It’s not only Hollywood baddies like Dr Evil who use underground lairs as the centres of their malevolent operations. Offices exist in nuclear bunkers and many other subterranean locations around the globe. Westminster Council chose to site its £1.25 million CCTV control room under London’s streets, accessible only through a labyrinth of underground corridors beneath Piccadilly Circus.

Images of Londoners going about their daily business, captured by the capital’s share of the UK’s 4.8 million CCTV cameras, are beemed onto walls of plasma screen TVs, to be consumed by controllers and the Police.

Ever feel like you’re being watched? You are… but just possibly, not in your home office.

Tags: Offbeat

22 responses so far ↓

  • 1 Junaid Ahmed // Mar 17, 2009 at 10:08 pm

    Seems like a good compilation of unusual office locations…

  • 2 Liam Delahunty // Mar 18, 2009 at 11:46 am

    We used to have an office on HMS President moored on the Thames.

    It was great but the clients would sometimes feel “sea sick”!

  • 3 Steven Finch // Mar 18, 2009 at 12:54 pm

    Great list of interesting office locations..

  • 4 The 10 Most Unusual Places To Set Up Your Office | Bengt's Notes // Mar 18, 2009 at 4:44 pm

    […] on Twitter posted a link to The 10 Most Unusual Places To Set Up Your Office. They range from a beautiful garden shed to a treehouse and a […]

  • 5 Paul O'Connor // Mar 18, 2009 at 5:52 pm

    Death to industrial parks! We set up shop with Appy over a pub, and use the pub itself as our conference room.

  • 6 Pingo // Mar 18, 2009 at 6:38 pm

    This is getting some solid RT on twitter. I’m dreaming of leaving my cubicle world. Looks like its time to hitch a trailer and bring my laptop and phone card and travel the world.

  • 7 Miryam H. // Mar 18, 2009 at 8:07 pm

    Great site! Interesting ideas. Wish I had something as comfy as some of these. The cardboard office would definitely NOT suit my taste (I drink too much coffee), neither the office in the toilet although sometimes that’s where my business ends up.

  • 8 Tweetplate // Mar 19, 2009 at 2:05 pm

    Sweet suites, friend. Could you work it on plane? Could you work it in a box? Could you work it in a loo? Yes, you could, and yes you do.

  • 9 Richard // Mar 20, 2009 at 3:34 pm

    I have been working out of a shedquarters for a year, great in the summer but bleak in the winter!

  • 10 Greg Dawson // Mar 20, 2009 at 4:00 pm

    Great post! The trailer would be my first choice. In fact, I’ve just recently gone freelance and am enjoying the heck out of being able to work from coffee shops, parks, etc. or just outside on my patio set while enjoying a nice cup of coffee!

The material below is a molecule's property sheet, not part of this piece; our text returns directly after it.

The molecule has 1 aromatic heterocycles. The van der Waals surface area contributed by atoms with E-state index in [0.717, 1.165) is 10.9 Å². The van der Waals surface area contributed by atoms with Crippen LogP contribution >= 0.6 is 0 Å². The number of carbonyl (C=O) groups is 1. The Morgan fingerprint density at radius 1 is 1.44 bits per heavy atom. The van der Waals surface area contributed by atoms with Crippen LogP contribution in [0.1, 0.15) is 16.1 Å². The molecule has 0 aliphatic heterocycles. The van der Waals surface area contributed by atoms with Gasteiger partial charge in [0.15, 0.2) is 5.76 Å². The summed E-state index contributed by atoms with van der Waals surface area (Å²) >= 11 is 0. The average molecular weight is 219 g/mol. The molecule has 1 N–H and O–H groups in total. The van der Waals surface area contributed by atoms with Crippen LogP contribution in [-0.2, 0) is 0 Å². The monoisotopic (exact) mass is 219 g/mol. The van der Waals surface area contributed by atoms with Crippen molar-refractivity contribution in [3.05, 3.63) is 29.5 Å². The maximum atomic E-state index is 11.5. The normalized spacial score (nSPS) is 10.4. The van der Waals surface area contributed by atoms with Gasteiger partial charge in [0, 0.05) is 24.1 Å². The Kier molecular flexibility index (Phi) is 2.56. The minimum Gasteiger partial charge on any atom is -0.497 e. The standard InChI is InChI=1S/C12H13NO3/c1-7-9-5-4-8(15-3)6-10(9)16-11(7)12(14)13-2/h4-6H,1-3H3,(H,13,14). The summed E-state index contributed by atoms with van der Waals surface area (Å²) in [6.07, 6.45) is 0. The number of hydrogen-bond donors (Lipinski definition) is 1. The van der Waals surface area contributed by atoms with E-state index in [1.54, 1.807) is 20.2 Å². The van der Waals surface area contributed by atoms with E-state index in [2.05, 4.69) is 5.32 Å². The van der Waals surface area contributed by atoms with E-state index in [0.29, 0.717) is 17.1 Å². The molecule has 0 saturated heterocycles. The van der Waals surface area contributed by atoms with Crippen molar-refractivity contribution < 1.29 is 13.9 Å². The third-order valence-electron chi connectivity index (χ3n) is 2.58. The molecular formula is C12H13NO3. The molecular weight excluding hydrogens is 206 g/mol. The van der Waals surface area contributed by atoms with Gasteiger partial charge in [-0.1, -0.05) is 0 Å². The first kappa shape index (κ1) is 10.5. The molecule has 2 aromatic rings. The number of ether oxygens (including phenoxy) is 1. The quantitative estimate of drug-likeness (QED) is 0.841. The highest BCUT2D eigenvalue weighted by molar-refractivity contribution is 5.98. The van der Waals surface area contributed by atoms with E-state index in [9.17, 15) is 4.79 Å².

Found this site helpful too:

  • 11 Josh Schwinlger // Mar 20, 2009 at 7:01 pm

    I have actually converted a 1959 Airstream travel trailer into a mobile office/advertising unit. Teak hardwood floors, Baltic Birch built furniture and walls and a wine cooler. It is set up with wifi so you can work from anywhere. Not bad for a trailer! There are also Tv’s facing outside so you can advertising what you are selling! Check out my photos.

  • 12 Meredith // Mar 21, 2009 at 5:46 am

    Your office can be anywhere you have an Internet connection these days, but you have some interesting places here.

  • 13 Leeuna // Mar 21, 2009 at 6:02 am

    Ooohhhh! I want the tree house office. Love the view. (does it come with its own bathroom?)

  • 14 Merri Cvetan // Mar 21, 2009 at 5:36 pm

    Talk about thinking outside the box! Even those of us who are confined to having an office at home should not be limited to dull and boring. Your home office should reflect your style and personality. After all, you spend many hours it it. Make it a fabulous place to go to every morning!
    Merri, The Design Coach

  • 15 Rivers Inlet Richard // Mar 23, 2009 at 5:07 am

    Sorry to be a pooh, but the office on a yacht, ain’t. It certainly looks beautiful, but you can see a tree through the windows that is far too close for the office to be afloat. Not to mention the windows are far too flimsy for the maritime environment.

    But the rest of the the article is great!

  • 16 Rob // Mar 23, 2009 at 2:58 pm

    @Leeuna I’d say a hole in the floor 😉

  • 17 Office Spaces in Unusual Places // Mar 24, 2009 at 3:36 pm

    […] a really fun article titled The 10 Most Unusual Places to Set Up Your Office on  I know you’ll get a kick out of […]

  • 18 Biz // Mar 31, 2009 at 7:29 pm

    Unusual places for office indeed. Only Eskimo igloo is missing 😉

  • 19 John H. // Jul 12, 2009 at 2:01 pm

    Great article. The toilet office brings to mind George Costanza’a office on Seinfeld.

  • 20 Tom P. // Dec 12, 2009 at 3:46 pm

    It’s a good article. Maybe it will inspire some to think outside the “box”. I replaced our garage behind our house with a garden office for my business, with a different entrance & space for our garden equipment.

  • 21 Des // Feb 24, 2010 at 12:20 pm

    Just love the treehouse! Never ever in an industrial area and not where you expect it!!!

  • 22 Flat Fee Recruitment // May 12, 2011 at 10:20 am

    What an incredible selection of weird offices, Air Force One looks amazing, you would never think that you were up in the air. The treehouse one is quite strange but I’m not too keen on heights so I’d have to give that one a miss. I think the toilet office would be a pretty bad idea as soon as someone had to go for a no.2. My fave would have to be the garden shed / office, it’d be nice to be out in the garden and it’d still feel separate from your home but still be close enough to it.